The prosecution denied that it had investigators, in its own words, “improperly peering” into prospective jurors’ lives, arguing that the information collected was no more than “what any diligent defense attorney would collect” and arguing its material is protected under work-product privilege.
According to Cleland, Sandusky’s counsel requested that the court schedule a hearing on the matter, but conceded the defense could call no witness to testify in support of the allegations. Instead, Cleland said, the defense suggested putting an attorney for the state on the stand to resolve the dispute.
Cleland denied the request, pointing to a lack of credible facts in support of Sandusky’s claims. Allowing the dispute to move forward absent a credible defense witness could lead to the court and attorneys “chasing chimeras,” he said.
He also ruled that any juror background information in possession of the commonwealth was attorney work product, and therefore afforded privileged protection, although there was not much case law on point.
The underlying issue was whether it “transcends due process” to allow prosecutors to develop juror information that the defense can’t afford to produce on its own, Cleland said.
In an eight-page memorandum order, Cleland ultimately concluded that the defense has no constitutional right to the information, even if its underlying allegations were true.
In a third key pretrial ruling, Cleland also blocked the transmission of any information from the courtroom — which means no tweeting, texting or emailing — calling a previous order allowing limited forms of such communications “unenforceable.”
Cleland wrote in response to media outlets’ request to clarify a May 30 order on court decorum. It was not clear if the court, on its own volition, would have adjusted the decorum order, which allowed for tweeting at previous pretrial proceedings.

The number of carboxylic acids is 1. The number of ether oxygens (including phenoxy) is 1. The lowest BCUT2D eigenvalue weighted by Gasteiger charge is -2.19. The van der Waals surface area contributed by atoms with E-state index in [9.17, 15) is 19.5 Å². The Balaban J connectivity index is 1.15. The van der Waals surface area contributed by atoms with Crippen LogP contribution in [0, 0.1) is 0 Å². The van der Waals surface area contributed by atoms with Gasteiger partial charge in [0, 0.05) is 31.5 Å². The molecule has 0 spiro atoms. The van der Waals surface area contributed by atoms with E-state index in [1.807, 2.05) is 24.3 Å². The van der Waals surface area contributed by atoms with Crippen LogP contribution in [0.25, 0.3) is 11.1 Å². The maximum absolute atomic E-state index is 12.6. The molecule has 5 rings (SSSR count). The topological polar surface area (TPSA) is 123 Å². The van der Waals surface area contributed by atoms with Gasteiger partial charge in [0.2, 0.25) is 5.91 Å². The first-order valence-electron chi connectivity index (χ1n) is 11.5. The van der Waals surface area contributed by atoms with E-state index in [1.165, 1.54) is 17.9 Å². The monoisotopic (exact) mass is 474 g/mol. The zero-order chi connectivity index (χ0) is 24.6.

Following Monday’s decision, it appeared the news outlets may have provided the rationale to deny their own request.
According to an eight-page memorandum opinion Cleland filed Monday, the media outlets joined in the motion last week after the Administrative Office of Pennsylvania Courts told several news agencies that the court’s decorum order barred the use of direct quotations.
In an effort to clarify, the media argued the court should not block the transmission of direct quotes for the following reasons:
• It would risk diminishing accuracy.
• There would be no “workable way” for reporters to avoid using direct quotes.
• Using direct quotes does not impede upon the judicial process.
• Any restriction on reporting on direct quotes would be unconstitutional.
Instead, the court eliminated the transmissions altogether.
According to Cleland, the use of the term “broadcasting” in both Pennsylvania Rule of Criminal Procedure 112 and Canon 3(7) of the Code of Judicial Conduct did not appear to prohibit tweeting so long as the tweets did not reflect verbatim testimony.
But, following the media’s last-minute filing, Cleland rethought his analysis.
“Permitting reports from the courtroom while court is in session did not, in my view, constitute ‘broadcasting,’ as long as the reports did not contain simultaneous verbatim quotations,” Cleland said. “It is readily apparent from the allegations in the media’s motion, however, that the standard I applied in my definition is confusing to reporters, unworkable, and, therefore, likely unenforceable.”
The media outlets making the motion included The Associated Press, Advance Publications Inc.(publisher of the Harrisburg Patriot-News ), ABC Inc., Philadelphia Media Network Inc. (which publishes the Philadelphia Inquirer) , CNN and The New York Times .
Gayle C. Sproul of Levine Sullivan Koch & Schulz, who represented the media outlets, declined to comment on the court’s decision.
(Copies of the 21-page opinion in Commonwealth v. Sandusky, PICS No. 12-1074, are available from The Legal Intelligencer. Please call the Pennsylvania Instant Case Service at 800-276-PICS to order or for information.) •